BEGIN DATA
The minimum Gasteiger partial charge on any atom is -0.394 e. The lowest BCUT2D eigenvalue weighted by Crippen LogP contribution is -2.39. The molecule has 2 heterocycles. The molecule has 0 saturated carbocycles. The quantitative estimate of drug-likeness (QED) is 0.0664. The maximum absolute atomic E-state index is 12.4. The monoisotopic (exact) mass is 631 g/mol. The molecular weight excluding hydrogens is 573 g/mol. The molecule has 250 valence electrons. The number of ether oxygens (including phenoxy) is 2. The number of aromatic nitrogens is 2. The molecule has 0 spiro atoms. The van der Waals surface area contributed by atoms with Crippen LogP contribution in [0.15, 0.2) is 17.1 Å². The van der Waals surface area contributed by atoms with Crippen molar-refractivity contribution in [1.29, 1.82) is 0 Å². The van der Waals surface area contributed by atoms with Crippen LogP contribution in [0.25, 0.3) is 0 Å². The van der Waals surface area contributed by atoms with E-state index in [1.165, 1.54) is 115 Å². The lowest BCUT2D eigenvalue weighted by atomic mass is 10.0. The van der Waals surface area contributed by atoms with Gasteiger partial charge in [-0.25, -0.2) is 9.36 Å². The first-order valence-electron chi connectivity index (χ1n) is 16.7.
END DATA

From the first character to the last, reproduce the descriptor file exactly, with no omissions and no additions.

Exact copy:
The minimum Gasteiger partial charge on any atom is -0.394 e. The lowest BCUT2D eigenvalue weighted by Crippen LogP contribution is -2.39. The molecule has 2 heterocycles. The molecule has 0 saturated carbocycles. The quantitative estimate of drug-likeness (QED) is 0.0664. The maximum absolute atomic E-state index is 12.4. The monoisotopic (exact) mass is 631 g/mol. The molecular weight excluding hydrogens is 573 g/mol. The molecule has 250 valence electrons. The number of ether oxygens (including phenoxy) is 2. The number of aromatic nitrogens is 2. The molecule has 0 spiro atoms. The van der Waals surface area contributed by atoms with Crippen LogP contribution in [0.15, 0.2) is 17.1 Å². The van der Waals surface area contributed by atoms with Crippen molar-refractivity contribution in [1.29, 1.82) is 0 Å². The van der Waals surface area contributed by atoms with Crippen LogP contribution in [0.25, 0.3) is 0 Å². The van der Waals surface area contributed by atoms with E-state index in [1.165, 1.54) is 115 Å². The lowest BCUT2D eigenvalue weighted by atomic mass is 10.0. The van der Waals surface area contributed by atoms with Gasteiger partial charge in [-0.25, -0.2) is 9.36 Å². The first-order valence-electron chi connectivity index (χ1n) is 16.7.